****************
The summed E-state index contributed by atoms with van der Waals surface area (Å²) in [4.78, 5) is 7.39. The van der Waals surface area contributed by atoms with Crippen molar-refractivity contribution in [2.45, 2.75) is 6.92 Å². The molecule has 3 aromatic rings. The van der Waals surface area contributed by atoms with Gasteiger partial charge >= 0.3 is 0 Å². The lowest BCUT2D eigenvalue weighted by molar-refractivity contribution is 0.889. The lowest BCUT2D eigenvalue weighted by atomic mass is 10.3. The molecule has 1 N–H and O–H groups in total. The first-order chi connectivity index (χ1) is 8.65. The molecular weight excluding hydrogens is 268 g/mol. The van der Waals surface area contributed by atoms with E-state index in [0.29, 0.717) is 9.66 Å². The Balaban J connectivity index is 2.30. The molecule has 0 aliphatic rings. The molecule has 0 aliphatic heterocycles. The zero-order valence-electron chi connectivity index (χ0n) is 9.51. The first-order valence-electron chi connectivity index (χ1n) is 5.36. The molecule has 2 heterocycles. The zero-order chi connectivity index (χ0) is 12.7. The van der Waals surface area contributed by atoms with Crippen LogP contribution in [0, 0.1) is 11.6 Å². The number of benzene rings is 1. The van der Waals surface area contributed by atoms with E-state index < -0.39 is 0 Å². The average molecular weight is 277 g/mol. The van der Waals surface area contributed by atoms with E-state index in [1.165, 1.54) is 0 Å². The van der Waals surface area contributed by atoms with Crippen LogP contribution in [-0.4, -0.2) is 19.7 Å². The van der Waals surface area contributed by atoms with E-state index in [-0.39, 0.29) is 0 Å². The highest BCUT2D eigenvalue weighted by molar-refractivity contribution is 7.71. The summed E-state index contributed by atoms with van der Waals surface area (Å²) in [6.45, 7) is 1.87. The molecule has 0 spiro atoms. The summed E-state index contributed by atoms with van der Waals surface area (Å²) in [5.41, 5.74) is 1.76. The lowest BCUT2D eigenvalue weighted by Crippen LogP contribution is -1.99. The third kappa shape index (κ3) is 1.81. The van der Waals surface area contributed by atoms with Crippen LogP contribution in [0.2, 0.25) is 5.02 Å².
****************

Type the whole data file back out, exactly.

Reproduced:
The summed E-state index contributed by atoms with van der Waals surface area (Å²) in [4.78, 5) is 7.39. The van der Waals surface area contributed by atoms with Crippen molar-refractivity contribution in [2.45, 2.75) is 6.92 Å². The molecule has 3 aromatic rings. The van der Waals surface area contributed by atoms with Gasteiger partial charge >= 0.3 is 0 Å². The lowest BCUT2D eigenvalue weighted by molar-refractivity contribution is 0.889. The lowest BCUT2D eigenvalue weighted by atomic mass is 10.3. The molecule has 1 N–H and O–H groups in total. The first-order chi connectivity index (χ1) is 8.65. The molecular weight excluding hydrogens is 268 g/mol. The van der Waals surface area contributed by atoms with E-state index in [0.29, 0.717) is 9.66 Å². The Balaban J connectivity index is 2.30. The molecule has 0 aliphatic rings. The molecule has 0 aliphatic heterocycles. The zero-order valence-electron chi connectivity index (χ0n) is 9.51. The first-order valence-electron chi connectivity index (χ1n) is 5.36. The molecule has 2 heterocycles. The zero-order chi connectivity index (χ0) is 12.7. The van der Waals surface area contributed by atoms with Crippen LogP contribution in [0, 0.1) is 11.6 Å². The number of benzene rings is 1. The van der Waals surface area contributed by atoms with E-state index < -0.39 is 0 Å². The average molecular weight is 277 g/mol. The van der Waals surface area contributed by atoms with E-state index in [1.165, 1.54) is 0 Å². The van der Waals surface area contributed by atoms with Crippen LogP contribution in [-0.4, -0.2) is 19.7 Å². The van der Waals surface area contributed by atoms with E-state index in [-0.39, 0.29) is 0 Å². The highest BCUT2D eigenvalue weighted by molar-refractivity contribution is 7.71. The summed E-state index contributed by atoms with van der Waals surface area (Å²) in [6.45, 7) is 1.87. The molecule has 0 spiro atoms. The summed E-state index contributed by atoms with van der Waals surface area (Å²) in [5.41, 5.74) is 1.76. The lowest BCUT2D eigenvalue weighted by Crippen LogP contribution is -1.99. The third kappa shape index (κ3) is 1.81. The van der Waals surface area contributed by atoms with Crippen LogP contribution in [0.2, 0.25) is 5.02 Å².